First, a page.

Expert: Lack of collaboration raises costs, causes project delays
Members of the construction community in the Gulf region are not collaborating enough, leading to high project costs and construction delays, says Khaled Ismail of e.construct
Members of the construction community in the Gulf region are not collaborating enough, leading to high project costs and construction delays.
Speaking with Construction Week, Khaled Ismail, principal structural engineer at Dubai-based firm, e.construct, said structural engineers are usually brought in after the developer and architect have completed the design of the project.
The structural engineers, he noted, are then left to come up with solutions to structural problems that are design-related – problems that could have been addressed early on if the structural engineer had been involved in the design process.
Architects tend to get caught up in producing “fancy designs”, only sharing them with the structural engineers at a later stage, he said, adding: “As structural engineers, we will analyse the design and try to solve any problems we see, but sometimes, the solutions are not the most sustainable options and require more materials.”
Ismail pointed out that his experience has shown him that if structural engineers are brought in early, as much as 35% savings can be achieved on materials alone.
“I think that collaboration is very important and should be implemented from the early stages of the project, even from the pre-concept stage,” he said. “Everyone involved – architects, structural and geotechnical engineers, developers, and regulatory authorities – should have a session during which they’ll discuss the master plan and give their feedback.”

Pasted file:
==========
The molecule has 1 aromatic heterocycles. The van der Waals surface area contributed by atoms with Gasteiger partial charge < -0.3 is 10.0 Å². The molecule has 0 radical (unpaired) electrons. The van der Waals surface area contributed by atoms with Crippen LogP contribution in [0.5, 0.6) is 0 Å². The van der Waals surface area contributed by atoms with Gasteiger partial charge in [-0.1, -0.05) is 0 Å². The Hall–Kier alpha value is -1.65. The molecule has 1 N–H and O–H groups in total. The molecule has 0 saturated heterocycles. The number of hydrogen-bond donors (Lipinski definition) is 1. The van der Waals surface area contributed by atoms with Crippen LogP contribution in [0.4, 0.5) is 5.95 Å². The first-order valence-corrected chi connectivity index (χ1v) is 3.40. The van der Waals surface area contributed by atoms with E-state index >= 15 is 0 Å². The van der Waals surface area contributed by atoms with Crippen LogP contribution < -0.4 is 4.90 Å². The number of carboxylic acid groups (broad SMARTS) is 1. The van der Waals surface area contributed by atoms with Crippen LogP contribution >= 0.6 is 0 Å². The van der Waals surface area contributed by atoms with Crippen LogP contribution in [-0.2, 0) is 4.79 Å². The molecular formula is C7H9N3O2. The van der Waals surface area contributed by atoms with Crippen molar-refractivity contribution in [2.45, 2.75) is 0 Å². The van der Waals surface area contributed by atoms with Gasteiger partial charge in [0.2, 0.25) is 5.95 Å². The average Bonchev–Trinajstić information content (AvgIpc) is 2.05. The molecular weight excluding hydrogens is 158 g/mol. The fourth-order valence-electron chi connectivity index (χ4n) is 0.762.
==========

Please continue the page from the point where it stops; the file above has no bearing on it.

Stressing the importance of having regulatory bodies involved in the process early on, Ismail explained that there have been cases when authorities asked for changes to be made to projects that were already undergoing construction.
Elaborating, he said: “At a certain stage in the project, it becomes too late to go back and make any changes to the design. You cannot change the layout, for example. And even when changes are possible, they tend to be very costly.
“Often, as a structural engineer, you only have two options when the required changes affect the load. You either resist the [additional] load or avoid it. Avoiding means changing the layout. So if you cannot avoid, then you have to resist.”
The latter option “means using more materials like concrete to better resist the load”, he added.